To let communities know when and where the services will be available to them, much effort is put in the promotion of the surgical services through radio interviews, television interviews and brochures. The patients that come to the hospital often travel for miles to reach the medical facility. In many cases they come from villages that do not have roads and they travel by foot, walking hundreds of miles across the country. Some families come from as far as 700 miles away due to the shortage of trained cleft surgeons in the country. Often, the hospitals offer housing in nearby lodges to relatives as they wait for their children’s surgeries and recovery. To help more and more patients receive free cleft repair surgery, an added emphasis is put on training more qualified surgeons and pilot-patient transportation programs. Workshops are conducted that provide both formal and informal training for local surgeons to perform these operations.
The story of Likinesh and her son
Likinesh Hurma, a 35 year old mother of four, lives in a village about 60 kilometres from Arbaminch, a small town 500 kilometres south of Addis Ababa, the capital of Ethiopia. Likinesh was born with a cleft lip deformity that was considered a curse in the family. Consequently, she was not given a chance to go to school. She was also teased by her peers. Growing up, her life revolved around cooking for her family, collecting firewood and fetching water. To her surprise though, she received a marriage proposal when she was 20. “How would a man marry a girl like me with such a deformity in the middle of the face?” she asked herself.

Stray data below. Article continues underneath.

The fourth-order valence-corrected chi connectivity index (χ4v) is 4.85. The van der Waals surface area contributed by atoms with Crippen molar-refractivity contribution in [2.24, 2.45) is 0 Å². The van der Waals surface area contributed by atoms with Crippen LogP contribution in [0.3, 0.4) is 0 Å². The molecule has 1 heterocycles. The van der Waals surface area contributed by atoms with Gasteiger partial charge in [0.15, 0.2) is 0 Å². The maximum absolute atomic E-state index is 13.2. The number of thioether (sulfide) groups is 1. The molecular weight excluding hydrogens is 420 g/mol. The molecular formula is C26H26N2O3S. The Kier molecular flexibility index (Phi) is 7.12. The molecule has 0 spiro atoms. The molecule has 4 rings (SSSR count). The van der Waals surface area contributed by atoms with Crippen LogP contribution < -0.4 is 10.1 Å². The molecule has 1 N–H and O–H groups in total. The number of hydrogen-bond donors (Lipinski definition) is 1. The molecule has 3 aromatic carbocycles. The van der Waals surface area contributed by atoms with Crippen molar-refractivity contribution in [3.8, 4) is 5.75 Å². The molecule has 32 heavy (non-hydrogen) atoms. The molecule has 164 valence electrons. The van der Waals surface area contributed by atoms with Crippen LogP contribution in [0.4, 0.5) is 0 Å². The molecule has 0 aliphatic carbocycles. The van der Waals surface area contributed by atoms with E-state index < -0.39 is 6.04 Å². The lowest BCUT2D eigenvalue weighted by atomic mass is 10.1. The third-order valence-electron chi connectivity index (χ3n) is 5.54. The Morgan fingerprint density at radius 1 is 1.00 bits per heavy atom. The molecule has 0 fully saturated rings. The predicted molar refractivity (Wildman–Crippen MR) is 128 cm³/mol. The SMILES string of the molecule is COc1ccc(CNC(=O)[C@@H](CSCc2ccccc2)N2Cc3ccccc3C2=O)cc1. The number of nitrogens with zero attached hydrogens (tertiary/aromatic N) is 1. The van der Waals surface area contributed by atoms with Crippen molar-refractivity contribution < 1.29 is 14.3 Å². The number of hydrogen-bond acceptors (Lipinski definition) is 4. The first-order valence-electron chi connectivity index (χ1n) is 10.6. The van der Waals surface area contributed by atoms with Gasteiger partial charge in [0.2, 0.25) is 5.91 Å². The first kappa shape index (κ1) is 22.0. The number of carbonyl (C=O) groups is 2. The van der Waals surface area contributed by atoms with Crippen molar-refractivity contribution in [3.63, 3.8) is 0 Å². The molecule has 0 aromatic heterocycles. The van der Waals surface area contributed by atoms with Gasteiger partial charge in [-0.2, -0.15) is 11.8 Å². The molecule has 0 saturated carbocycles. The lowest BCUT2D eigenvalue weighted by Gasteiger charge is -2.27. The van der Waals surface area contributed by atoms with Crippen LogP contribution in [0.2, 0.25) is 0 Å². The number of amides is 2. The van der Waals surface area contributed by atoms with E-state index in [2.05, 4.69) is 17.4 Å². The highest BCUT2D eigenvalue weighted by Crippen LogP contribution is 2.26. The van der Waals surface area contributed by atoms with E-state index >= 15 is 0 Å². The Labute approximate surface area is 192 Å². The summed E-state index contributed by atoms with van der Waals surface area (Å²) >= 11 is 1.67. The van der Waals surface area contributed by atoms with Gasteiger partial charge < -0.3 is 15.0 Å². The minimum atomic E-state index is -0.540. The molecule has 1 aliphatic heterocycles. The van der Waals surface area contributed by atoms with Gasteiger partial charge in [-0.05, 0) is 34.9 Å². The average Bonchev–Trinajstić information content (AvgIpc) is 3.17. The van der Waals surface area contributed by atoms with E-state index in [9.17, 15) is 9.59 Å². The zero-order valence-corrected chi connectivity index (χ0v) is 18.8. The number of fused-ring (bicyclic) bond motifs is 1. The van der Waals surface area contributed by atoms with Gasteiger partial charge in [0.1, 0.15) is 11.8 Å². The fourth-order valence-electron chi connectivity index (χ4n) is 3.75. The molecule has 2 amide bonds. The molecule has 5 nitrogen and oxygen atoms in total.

In spite of the doubt, she got married and had four children. It is only after she was married that she came to know that her condition could be corrected surgically. However, this service was available only in Addis Ababa. She did not have the money for either transportation or hospital bills. Nor could she speak the language spoken in the capital city. Likinesh was stressed by her condition and avoided socialising as much as possible. She tried to avoid gatherings and marketplaces since she felt uncomfortable with the staring. Worse still, her third child Essayas (a boy) was born with cleft lip. This brought additional shock to the family.
Amref Health Africa’s reconstructive surgeons – with the support of Smile Train USA – visited Arbaminch Hospital to do cleft lip and palate operations. The visit was announced through local radio, inviting all patients in the region for free corrective surgery at the hospital. Likinesh decided to go, and to take her child with her to see if they would get some help. It took her seven hours to reach the hospital, travelling half of the journey was on foot and the rest by minibus on a bad murram road. When they arrived in the hospital compound they found more than 30 cleft patients waiting to be screened. Likinesh and her child joined the queue. After screening and blood tests, they were both declared fit to undergo reconstructive surgery. The surgeon asked Likinesh whether she wanted her child to be operated before her or after. At first, she wanted the child to be operated on first, but she soon changed her mind and asked to go first. When the surgeon asked what had caused the sudden change of decision, she said: “I would like to see the result on me first and then I will decide if my child will go for the surgery,” she said. She must have liked what she saw because both of them were operated on, as well as 26 other patients during that visit. After the operations, a smiling Likinesh said: “I am extremely happy that my child will not go through the suffering I have had to endure. I will send him to school right away.”